The New York Times brings us a documentary about the life of a trapped celebrity.
Britney Spears is one of the most successful pop stars of the last 20 years, being the highest-earning musical performer for two different years since 2000. Despite that (and an estimated net-worth of almost $60 million), Britney has been legally under the control of her father, Jamie Spears, since 2008, when she had a mental breakdown. This documentary tracks her life from her youth and her appearance on the Mickey Mouse Club to her current fight to have her father’s conservatorship removed. Along the way, we see the story of what fame and America’s obsession with stars has done to her life.
It’s honestly hard to watch this documentary at some points because it does a good job of bringing home how much America’s love of watching famous people fall from grace has caused this woman pain. She has lost control of her children and even of her own business decisions, because the press refused to leave her any amount of privacy. When a paparazzo, who made a career out of taking candid photos of Britney, is asked whether he feels guilty, he immediately tries to deflect it by saying that she never asked to be left alone (then has the ridiculous nature of this statement thrown back at him). It’s clear that these people knew they were hurting her, but that the amount of money they were making on it made them ignore it. Of course, the only reason they were being offered that much money was because the public was insanely obsessed with any information about Britney, but particularly with trying to destroy her wholesome image.
The documentary also does a great job of investigating the conservatorship, which is itself already a bit of an oddity, since conservatorships are usually for the mentally unfit or the elderly. It seems unusual that the conservatorship has been maintained despite the fact that, for most of the time since 2008, Spears has been performing publicly. If her fame and exposure have been making her mentally incompetent, then it seems like having her continue is inherently against the purpose of the conservatorship. It becomes even sketchier when the conservatorship is literally described as being “a hybrid business relationship.” That’s very much counter to the purpose of the conservatorship. However, Spears, not being competent to make her own legal decisions, has limited options to appeal or change it. It’s even stranger that the judge denied her initial request to have an independent third party administer her affairs, but I suppose there are reasons that might have happened.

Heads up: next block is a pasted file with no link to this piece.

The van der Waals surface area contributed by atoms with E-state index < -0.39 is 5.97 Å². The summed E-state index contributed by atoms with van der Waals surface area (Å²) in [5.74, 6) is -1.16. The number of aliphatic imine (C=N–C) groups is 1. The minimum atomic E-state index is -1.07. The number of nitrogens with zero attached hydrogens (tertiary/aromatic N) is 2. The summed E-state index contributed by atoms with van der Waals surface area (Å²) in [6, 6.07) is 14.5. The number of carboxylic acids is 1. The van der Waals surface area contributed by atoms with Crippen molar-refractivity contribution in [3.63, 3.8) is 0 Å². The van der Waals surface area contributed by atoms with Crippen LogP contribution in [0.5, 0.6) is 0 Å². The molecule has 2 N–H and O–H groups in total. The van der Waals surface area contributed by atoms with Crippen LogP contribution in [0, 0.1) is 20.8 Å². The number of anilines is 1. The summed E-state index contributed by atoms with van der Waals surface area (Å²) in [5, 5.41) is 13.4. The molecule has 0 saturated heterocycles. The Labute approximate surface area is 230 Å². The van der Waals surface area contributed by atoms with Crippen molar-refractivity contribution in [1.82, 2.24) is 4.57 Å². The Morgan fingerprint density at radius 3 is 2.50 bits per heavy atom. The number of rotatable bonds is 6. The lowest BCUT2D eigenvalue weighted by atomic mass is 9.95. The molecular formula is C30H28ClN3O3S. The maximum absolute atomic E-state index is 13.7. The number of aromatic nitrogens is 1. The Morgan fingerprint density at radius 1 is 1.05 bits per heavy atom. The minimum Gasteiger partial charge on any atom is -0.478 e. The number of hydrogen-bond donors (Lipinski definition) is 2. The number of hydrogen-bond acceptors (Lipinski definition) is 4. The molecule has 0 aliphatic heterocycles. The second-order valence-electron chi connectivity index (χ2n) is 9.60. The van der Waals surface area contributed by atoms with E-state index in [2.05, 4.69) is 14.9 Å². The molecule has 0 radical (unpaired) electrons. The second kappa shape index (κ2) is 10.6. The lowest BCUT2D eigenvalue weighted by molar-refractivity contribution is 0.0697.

The film does a decent job of addressing many of the “#FreeBritney” people who think that Spears has been sending covert messages to the public so that they will help her escape her father. While it doesn’t endorse the conspiracy theories, it does point out that the situation in which Spears has found herself is not normal, is not healthy, and is only likely to change with public pressure. Fortunately, it’s gotten a little better since this came out, with an independent company now partially in charge of her conservatorship.
Overall, this was a really well-done documentary. I recommend it if you grew up in the early 2000s, especially.
If you want to check out some more by the Joker on the Sofa, check out the 100 Greatest TV Episodes of All Time, Collection of TV Episodes, Collection of Movie Reviews, or the Joker on the Sofa Reviews.
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